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Tech integration a growing trend in classrooms

The integration of technology in daily instruction throughout the Oswego City School District has significantly increased student interest, accessibility and opportunities.
Through utilization of SMART Boards, the Google suite, videoconferencing, tech applications, 3-D printers, robotics and other means, OCSD students have propelled to new learning heights. OCSD Technology Director Jamie Sykut commended OCSD staff members for their dedication, patience and recognition of the importance of the ever-changing technological resources for the classroom. That integration, he said, “offers a great platform for the infusion of digital literacy skills that will benefit students throughout their lifetime.”
As the district has aimed to ensure students are fully prepared and life ready, Sykut said that vision also includes support for OCSD educators. He has offered the following incentive to teachers of students in grades pre-kindergarten through 12: show how technology integration had, and will continue to have, an impact on the classroom. Winners, selected by the Oswego City School District Technology Committee, will be awarded a portion of the budgeted funds earmarked for technology use in the classroom.
The second round of technology integration giving will begin in January; submissions will be due in May. Last year, Kingsford Park Elementary School fifth-grade teacher Jessica Burridge worked diligently to increase technology use in her classroom. The more computer-based lessons, research and academic practices had become, Burridge knew having additional devices would benefit students.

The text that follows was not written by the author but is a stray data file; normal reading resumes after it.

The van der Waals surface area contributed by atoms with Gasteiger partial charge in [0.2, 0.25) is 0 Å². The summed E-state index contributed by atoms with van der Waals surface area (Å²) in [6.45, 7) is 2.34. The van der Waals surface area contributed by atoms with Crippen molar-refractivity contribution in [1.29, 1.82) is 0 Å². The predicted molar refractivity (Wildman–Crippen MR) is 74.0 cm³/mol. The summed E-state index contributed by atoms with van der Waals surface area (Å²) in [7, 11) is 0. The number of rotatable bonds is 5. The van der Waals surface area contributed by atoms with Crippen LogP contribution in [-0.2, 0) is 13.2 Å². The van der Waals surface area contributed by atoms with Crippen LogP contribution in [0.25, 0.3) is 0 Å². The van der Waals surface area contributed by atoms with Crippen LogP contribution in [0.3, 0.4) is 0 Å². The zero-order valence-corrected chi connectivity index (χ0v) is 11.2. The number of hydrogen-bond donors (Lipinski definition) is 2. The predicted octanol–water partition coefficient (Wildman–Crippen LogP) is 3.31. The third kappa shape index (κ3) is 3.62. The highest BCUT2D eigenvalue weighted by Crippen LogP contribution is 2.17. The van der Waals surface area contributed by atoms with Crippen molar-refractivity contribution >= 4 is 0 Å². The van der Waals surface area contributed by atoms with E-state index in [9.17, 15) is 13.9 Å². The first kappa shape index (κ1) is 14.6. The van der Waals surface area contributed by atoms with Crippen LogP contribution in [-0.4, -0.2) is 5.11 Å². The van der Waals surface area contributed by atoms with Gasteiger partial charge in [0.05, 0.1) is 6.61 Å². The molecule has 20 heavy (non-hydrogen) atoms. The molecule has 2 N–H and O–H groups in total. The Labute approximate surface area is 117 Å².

She had her students utilize Book Creator on borrowed Chromebooks to create a book about a robot. Students typed out their storyline, recorded their voices, made illustrations and pieced all materials together to create an E-book.
Because of OCSD’s technology supports, she noted increased engagement with her students and various ways for students of all abilities to shine. Burridge’s submission to Sykut was successful and with his help was able to order a few additional Chromebooks for her classroom. Now, she nearly has a full class set. Her goal is to full transition to a Google Classroom system, which will streamline lessons, grading and discovery of learning.
Meanwhile, at Oswego High School, art teacher Stacey VanCampen was also successful in receiving a small amount of funds for her art classes. Sykut said he was impressed with her passion for including technology in an artistic painting assignment.
Her students used computers to research local animals up for adoption and photo editing software to create pop art animal pieces. The lesson, VanCampen said, was held in collaboration with former colleague Marie Dilorenzo, who discussed the significance of the 1960s movement, how it has impacted art today and the awareness of adopting- not shopping- for pets.
New to the 2018-2019 school year, VanCampen said the courses of Foundations in Media Art and Graphic Design require technology for students to be successful. Because she received a small tech grant, she was able to explore the possibility of purchasing Wacom Boards for her classroom. Those special tablets would allow students to “use a stylist like a paint brush” and further enhance their artistic abilities.

Here is an excerpt from “A Story About a Robot Named Bastion,” a story written
and illustrated by Kingsford Park Elementary School fifth-grader Nicholas
Thompson. He and his classmates recently used Book Creator to make their own
audio and/or visual online book, under the direction of teacher Jessica Burridge.

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